Social Security Myth: There Will Be a COLA Increase Every Year

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Social Security beneficiaries are getting 5.9% more money in their checks this year than last year thanks to the biggest cost-of-living adjustment increase in four decades. The increase is meant to help offset inflation, which has been rising at a rate of 7.9% — also the highest in four decades.

See: Social Security Schedule — When First COLA Checks Will Arrive in April 2022
Find: Social Security 2022 — How the COLA Will Increase Benefits for the Average Senior Couple

Many might think a COLA increase is automatic every year, but that’s not the case. As the AARP noted in a recent article about Social Security myths, there’s no requirement that the Social Security Administration implement a yearly COLA increase.

The COLA is linked to a federal index of prices for select consumer goods and services called the Consumer Price Index for Urban Wage Earners and Clerical Workers, or CPI-W. Benefits are adjusted annually based on changes in the CPI-W from the third quarter of one year to the third quarter of the next, AARP noted. In 2021, the index showed a 5.9% increase in prices, hence the 5.9% COLA increase for 2022 payments.

This year’s COLA increase is much higher than the one provided for 2021, when it was only 1.3%. You have to go back to 1982 to find a bigger increase. That year, the COLA hike was 7.4%, according to the SSA. Prior to 1975, Social Security benefit increases were set by Congressional legislation.

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There have been a few years when Social Security recipients didn’t get a COLA increase at all, and each happened this century: 2010, 2011 and 2016. This would only happen during years of low or no inflation. That’s not the case right now, of course, so Social Security recipients could see another hefty increase in 2023.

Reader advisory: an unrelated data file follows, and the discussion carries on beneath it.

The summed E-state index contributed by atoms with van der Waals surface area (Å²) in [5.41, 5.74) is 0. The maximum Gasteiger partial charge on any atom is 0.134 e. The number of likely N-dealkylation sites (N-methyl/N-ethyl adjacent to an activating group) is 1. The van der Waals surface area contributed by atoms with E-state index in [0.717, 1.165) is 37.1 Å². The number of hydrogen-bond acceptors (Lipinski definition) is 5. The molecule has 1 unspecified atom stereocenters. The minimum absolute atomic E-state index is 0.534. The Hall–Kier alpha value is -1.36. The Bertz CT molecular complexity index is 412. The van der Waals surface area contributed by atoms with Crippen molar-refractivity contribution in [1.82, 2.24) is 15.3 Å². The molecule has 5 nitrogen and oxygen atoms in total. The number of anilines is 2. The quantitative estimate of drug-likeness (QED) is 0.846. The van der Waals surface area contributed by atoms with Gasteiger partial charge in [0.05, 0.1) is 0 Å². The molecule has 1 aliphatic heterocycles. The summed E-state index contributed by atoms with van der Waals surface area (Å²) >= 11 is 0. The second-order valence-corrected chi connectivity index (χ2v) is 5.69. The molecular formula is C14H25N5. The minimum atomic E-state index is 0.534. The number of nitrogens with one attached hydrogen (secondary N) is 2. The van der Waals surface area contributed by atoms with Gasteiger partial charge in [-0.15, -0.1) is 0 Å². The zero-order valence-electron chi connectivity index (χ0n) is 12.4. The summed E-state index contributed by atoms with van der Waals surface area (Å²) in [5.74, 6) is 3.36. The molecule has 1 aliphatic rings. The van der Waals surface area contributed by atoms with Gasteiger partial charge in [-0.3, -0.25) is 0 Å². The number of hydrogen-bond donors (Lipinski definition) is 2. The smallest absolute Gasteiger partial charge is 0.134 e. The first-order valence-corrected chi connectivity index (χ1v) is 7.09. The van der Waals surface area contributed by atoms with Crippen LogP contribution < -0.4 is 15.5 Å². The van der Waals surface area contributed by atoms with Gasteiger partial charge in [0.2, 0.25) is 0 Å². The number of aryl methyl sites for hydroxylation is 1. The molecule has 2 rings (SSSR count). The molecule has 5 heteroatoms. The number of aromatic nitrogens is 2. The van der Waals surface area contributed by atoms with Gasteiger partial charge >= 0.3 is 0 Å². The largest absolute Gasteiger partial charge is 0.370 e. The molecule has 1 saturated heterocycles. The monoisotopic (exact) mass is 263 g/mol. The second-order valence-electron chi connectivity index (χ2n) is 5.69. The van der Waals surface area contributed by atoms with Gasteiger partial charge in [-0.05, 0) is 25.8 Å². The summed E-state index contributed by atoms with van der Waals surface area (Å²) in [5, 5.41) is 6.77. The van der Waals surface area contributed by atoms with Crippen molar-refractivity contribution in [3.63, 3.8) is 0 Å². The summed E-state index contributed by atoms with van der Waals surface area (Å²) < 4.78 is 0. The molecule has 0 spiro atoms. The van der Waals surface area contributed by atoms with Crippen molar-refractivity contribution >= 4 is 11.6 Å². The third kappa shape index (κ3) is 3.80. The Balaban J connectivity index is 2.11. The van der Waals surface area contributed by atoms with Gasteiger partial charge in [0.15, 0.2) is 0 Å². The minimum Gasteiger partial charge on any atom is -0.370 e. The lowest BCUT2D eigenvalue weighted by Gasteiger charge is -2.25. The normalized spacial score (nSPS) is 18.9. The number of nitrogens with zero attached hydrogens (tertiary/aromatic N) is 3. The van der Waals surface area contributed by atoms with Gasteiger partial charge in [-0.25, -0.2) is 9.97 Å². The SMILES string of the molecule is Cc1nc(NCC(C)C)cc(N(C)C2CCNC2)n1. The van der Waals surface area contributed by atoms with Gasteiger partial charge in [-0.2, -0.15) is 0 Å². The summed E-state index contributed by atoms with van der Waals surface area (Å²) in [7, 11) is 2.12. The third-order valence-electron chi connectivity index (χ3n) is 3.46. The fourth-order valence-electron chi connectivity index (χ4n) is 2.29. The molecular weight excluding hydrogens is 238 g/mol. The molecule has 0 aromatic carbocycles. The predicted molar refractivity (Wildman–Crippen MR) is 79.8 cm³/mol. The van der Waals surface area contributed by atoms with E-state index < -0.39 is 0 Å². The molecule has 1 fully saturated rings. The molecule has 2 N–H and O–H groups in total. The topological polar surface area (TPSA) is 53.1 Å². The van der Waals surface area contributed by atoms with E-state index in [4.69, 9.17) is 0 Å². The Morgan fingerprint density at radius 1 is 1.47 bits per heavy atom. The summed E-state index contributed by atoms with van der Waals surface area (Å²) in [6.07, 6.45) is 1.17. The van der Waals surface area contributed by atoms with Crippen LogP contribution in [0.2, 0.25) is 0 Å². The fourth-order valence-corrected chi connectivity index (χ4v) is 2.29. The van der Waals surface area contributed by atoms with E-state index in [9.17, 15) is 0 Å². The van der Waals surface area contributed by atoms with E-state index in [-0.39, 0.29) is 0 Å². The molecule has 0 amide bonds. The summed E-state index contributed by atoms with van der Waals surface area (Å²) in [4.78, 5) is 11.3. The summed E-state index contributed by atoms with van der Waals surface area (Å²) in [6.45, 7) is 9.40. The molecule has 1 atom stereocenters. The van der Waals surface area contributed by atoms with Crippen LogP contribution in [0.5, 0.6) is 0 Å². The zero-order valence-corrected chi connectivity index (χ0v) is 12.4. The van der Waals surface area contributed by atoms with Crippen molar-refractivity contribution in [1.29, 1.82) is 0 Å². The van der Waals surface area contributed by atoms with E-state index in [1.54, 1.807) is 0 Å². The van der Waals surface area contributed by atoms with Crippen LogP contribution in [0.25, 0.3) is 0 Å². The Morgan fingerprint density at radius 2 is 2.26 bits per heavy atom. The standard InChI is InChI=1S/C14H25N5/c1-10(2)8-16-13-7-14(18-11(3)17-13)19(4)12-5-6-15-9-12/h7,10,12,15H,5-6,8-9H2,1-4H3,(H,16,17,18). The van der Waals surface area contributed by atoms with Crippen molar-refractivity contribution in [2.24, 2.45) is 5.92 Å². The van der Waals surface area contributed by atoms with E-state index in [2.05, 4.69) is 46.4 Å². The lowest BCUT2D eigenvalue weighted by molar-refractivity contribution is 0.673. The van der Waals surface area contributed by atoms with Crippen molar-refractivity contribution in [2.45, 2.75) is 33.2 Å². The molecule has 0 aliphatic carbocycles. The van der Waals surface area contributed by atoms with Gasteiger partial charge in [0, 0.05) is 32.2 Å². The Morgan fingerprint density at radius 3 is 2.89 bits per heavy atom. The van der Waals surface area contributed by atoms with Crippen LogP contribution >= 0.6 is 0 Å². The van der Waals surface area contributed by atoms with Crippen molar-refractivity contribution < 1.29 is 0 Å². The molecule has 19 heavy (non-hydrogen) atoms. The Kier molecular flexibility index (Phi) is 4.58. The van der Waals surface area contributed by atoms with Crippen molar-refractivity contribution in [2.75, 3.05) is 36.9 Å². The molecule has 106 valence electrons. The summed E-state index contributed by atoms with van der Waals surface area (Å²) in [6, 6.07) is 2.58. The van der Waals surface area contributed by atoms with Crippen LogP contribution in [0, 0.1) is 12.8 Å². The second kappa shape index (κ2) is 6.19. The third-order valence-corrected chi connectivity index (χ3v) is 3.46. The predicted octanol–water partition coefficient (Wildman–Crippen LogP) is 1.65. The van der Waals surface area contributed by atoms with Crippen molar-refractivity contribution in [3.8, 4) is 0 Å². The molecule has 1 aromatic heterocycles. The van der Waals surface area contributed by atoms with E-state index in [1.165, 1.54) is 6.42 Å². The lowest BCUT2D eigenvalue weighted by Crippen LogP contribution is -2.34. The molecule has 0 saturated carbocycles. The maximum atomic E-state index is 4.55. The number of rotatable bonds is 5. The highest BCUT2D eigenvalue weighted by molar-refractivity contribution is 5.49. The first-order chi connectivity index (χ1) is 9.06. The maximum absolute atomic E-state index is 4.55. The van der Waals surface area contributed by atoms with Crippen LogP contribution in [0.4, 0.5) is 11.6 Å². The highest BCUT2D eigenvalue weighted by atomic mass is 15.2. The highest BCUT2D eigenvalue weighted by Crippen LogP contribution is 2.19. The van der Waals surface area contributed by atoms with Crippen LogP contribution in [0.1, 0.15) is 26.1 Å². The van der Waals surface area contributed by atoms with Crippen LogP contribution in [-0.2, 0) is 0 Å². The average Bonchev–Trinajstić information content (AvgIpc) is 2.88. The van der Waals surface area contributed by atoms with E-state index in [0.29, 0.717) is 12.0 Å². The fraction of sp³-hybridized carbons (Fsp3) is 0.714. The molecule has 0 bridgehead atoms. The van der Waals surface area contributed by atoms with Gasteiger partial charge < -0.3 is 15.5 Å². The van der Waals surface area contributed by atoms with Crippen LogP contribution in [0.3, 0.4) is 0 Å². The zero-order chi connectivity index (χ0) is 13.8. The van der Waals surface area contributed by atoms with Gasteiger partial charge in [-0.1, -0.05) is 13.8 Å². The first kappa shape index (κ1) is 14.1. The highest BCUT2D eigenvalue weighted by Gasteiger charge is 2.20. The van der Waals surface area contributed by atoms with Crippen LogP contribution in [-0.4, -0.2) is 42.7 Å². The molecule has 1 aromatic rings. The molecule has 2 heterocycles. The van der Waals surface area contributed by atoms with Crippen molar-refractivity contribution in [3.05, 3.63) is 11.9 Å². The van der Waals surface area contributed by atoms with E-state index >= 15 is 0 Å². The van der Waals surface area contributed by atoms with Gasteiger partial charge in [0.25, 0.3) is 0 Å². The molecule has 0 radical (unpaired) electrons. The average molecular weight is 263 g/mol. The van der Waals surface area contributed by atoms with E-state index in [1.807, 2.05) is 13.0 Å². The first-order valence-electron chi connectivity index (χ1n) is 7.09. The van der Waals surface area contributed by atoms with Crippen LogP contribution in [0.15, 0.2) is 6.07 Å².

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About the Author

Vance Cariaga is a London-based writer, editor and journalist who previously held staff positions at Investor’s Business Daily, The Charlotte Business Journal and The Charlotte Observer. His work also appeared in Charlotte Magazine, Street & Smith’s Sports Business Journal and Business North Carolina magazine. He holds a B.A. in English from Appalachian State University and studied journalism at the University of South Carolina. His reporting earned awards from the North Carolina Press Association, the Green Eyeshade Awards and AlterNet. In addition to journalism, he has worked in banking, accounting and restaurant management. A native of North Carolina who also writes fiction, Vance’s short story, “Saint Christopher,” placed second in the 2019 Writer’s Digest Short Short Story Competition. Two of his short stories appear in With One Eye on the Cows, an anthology published by Ad Hoc Fiction in 2019. His debut novel, Voodoo Hideaway, was published in 2021 by Atmosphere Press.
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